Seat Position and Contours for High School Chairs
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School chairs present several particular design difficulties. The need for low cost and durability dictate the use of a firm, non-adjustable chair. The design of a chair to provide the best fit for a population is not simply a matter of fitting the average size person from the population. The appropriate dimensions of a chair to provide the best fit for a population can be determined by ensuring that 'the smallest can fit and the largest can reach.' Just as the anthropometric dimension of an average size person is not necessarily the appropriate dimension to use for determining a dimension of a chair for that population, so too the angles and contours suitable for an average size person are not necessarily the most suitable for the population as a whole. Unfortunately clear principles that enable fitting the dimensions of a chair to a population do not appear to exist for fitting the angles and contours of a chair to a population, particularly a school population. An understanding of the mechanics of sitting is a prerequisite to addressing the question of fitting a chair to a population. Chapter 2 presents a qualitative discussion of the mechanics of the interaction between a chair and its occupant. In addition to the commonly considered chair design features such as the heights and angles of the seat and backrest the contour of the seat is also shown to be an important element in the overall functioning of a chair. The purpose of the experiments described in Chapter 3 are to determine the appropriate seat position for the largest size school chair in Australian schools. An experimental chair was constructed with the height of the front of the seat, seat depth, and seat width as described by Sebel Furniture (1995) and Australian Standards (1995). The experiments in Chapter 3 consisted of two groups of 16 Year 11 students adjusting the rear seat height (seat angle) on an experimental chair to their preferred height. The first group adjusted the rear seat height during a simulated classroom activity while sitting at a desk as used in their usual classroom. As the results from this group suggested that the desk height could have influenced the preferred rear seat height a second group adjusted the rear seat height for a brief adjustment period while sitting at three different desk heights. The results indicate that there were no significant differences between the long and short adjustment periods and that the seat angle corresponding to the preferred rear seat height was between -1.1 to + 2.7 degrees. The preferred rear seat height of students exhibited a negative correlation with their popliteal height and a positive correlation with the height of the desk being used at the time. In other words students with a higher popliteal height preferred a lower rear seat height and when a higher desk was used, the students preferred a higher rear seat height. In Chapter 4 a second experimental chair with a purpose built contour measuring device (bumograph) mounted in place of the seat was used to measure seated buttock contours. The position of the bumograph corresponded with the seat position determined in Chapter 3. The buttock contours of 16 Year 11 students were measured while sitting on the experimental chair in a range of postures used in the school setting. One anterior-posterior (AP) and one lateral profile were extracted from the measured contours and six dimensions from these profiles were analysed for common features and systematic variations related to posture, mass, or gender which may assist in the design of future school chair seats. The data showed consistent patterns in the general shape of both the AP and lateral profiles. Five out of the six profile dimensions were significantly different for males and females. In contrast only one dimension for one pair of postures demonstrated significant differences. A synthesis of the theoretical and experimental work from Chapters 2-4 is presented in Chapter 5. Particular attention is given to how the findings of the present studies may be applied to future research and to school chair design.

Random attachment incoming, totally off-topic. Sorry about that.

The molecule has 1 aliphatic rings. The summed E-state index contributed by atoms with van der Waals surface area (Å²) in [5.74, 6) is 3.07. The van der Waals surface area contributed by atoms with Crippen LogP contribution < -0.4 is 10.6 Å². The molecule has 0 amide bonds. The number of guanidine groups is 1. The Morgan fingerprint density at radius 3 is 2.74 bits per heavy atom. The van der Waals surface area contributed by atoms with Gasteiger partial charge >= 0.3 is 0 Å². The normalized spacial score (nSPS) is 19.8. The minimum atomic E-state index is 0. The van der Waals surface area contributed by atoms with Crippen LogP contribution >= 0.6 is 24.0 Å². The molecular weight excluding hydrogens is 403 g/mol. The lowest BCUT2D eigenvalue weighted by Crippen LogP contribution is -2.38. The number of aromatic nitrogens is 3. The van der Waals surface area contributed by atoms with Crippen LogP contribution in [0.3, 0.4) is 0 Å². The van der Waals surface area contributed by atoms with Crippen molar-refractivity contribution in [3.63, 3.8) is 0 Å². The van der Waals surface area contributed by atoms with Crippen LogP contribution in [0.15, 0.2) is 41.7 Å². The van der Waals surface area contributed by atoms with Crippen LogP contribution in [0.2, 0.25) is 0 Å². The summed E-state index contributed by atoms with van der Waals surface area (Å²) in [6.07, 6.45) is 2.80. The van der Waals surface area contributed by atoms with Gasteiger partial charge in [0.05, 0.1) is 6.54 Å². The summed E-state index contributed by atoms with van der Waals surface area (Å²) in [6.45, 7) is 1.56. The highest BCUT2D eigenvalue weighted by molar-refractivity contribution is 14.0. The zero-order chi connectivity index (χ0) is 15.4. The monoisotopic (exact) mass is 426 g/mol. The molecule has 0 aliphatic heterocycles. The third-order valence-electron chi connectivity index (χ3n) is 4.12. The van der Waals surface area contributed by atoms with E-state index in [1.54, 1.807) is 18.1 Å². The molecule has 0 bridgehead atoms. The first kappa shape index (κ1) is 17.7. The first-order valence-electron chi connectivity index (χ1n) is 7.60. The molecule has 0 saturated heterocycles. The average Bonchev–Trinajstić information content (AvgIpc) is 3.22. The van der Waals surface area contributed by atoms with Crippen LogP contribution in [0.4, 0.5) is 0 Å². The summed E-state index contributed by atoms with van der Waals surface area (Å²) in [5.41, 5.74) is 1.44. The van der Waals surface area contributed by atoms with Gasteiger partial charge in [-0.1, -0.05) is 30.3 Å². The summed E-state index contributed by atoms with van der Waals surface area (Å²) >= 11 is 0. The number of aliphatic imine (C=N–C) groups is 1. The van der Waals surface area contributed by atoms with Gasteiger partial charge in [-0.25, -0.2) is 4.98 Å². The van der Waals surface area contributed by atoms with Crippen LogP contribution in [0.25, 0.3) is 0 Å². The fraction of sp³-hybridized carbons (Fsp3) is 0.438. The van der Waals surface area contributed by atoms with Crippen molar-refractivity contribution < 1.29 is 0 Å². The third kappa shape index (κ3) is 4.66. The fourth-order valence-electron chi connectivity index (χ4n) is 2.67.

Master of Philosophy (MPhil)
School of Physiotherapy and Exercise Science
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